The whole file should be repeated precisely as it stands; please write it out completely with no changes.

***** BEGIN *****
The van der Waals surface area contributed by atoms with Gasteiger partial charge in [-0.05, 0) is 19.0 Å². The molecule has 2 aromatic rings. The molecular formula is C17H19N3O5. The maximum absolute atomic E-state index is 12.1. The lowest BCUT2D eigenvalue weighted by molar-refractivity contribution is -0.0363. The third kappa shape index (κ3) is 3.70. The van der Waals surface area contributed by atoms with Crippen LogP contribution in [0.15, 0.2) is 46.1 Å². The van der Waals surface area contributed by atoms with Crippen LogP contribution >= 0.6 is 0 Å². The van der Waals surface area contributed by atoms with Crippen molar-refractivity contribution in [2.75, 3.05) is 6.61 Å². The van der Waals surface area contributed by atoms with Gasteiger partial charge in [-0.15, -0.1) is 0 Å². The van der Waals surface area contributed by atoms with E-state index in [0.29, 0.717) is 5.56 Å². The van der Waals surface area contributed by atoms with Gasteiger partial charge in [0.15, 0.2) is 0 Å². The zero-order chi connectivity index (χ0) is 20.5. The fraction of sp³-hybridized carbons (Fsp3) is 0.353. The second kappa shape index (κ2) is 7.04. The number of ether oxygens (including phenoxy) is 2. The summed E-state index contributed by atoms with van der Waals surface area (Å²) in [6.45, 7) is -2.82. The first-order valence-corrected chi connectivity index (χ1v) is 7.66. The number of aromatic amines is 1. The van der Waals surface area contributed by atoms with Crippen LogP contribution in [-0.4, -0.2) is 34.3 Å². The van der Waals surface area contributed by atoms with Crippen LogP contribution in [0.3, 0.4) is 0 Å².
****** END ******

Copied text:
The van der Waals surface area contributed by atoms with Gasteiger partial charge in [-0.05, 0) is 19.0 Å². The molecule has 2 aromatic rings. The molecular formula is C17H19N3O5. The maximum absolute atomic E-state index is 12.1. The lowest BCUT2D eigenvalue weighted by molar-refractivity contribution is -0.0363. The third kappa shape index (κ3) is 3.70. The van der Waals surface area contributed by atoms with Crippen LogP contribution in [0.15, 0.2) is 46.1 Å². The van der Waals surface area contributed by atoms with Crippen LogP contribution >= 0.6 is 0 Å². The van der Waals surface area contributed by atoms with Crippen molar-refractivity contribution in [2.75, 3.05) is 6.61 Å². The van der Waals surface area contributed by atoms with Gasteiger partial charge in [-0.15, -0.1) is 0 Å². The van der Waals surface area contributed by atoms with E-state index in [0.29, 0.717) is 5.56 Å². The van der Waals surface area contributed by atoms with Gasteiger partial charge in [0.15, 0.2) is 0 Å². The zero-order chi connectivity index (χ0) is 20.5. The fraction of sp³-hybridized carbons (Fsp3) is 0.353. The second kappa shape index (κ2) is 7.04. The number of ether oxygens (including phenoxy) is 2. The summed E-state index contributed by atoms with van der Waals surface area (Å²) in [6.45, 7) is -2.82. The first-order valence-corrected chi connectivity index (χ1v) is 7.66. The number of aromatic amines is 1. The van der Waals surface area contributed by atoms with Crippen LogP contribution in [-0.4, -0.2) is 34.3 Å². The van der Waals surface area contributed by atoms with Crippen LogP contribution in [0.3, 0.4) is 0 Å².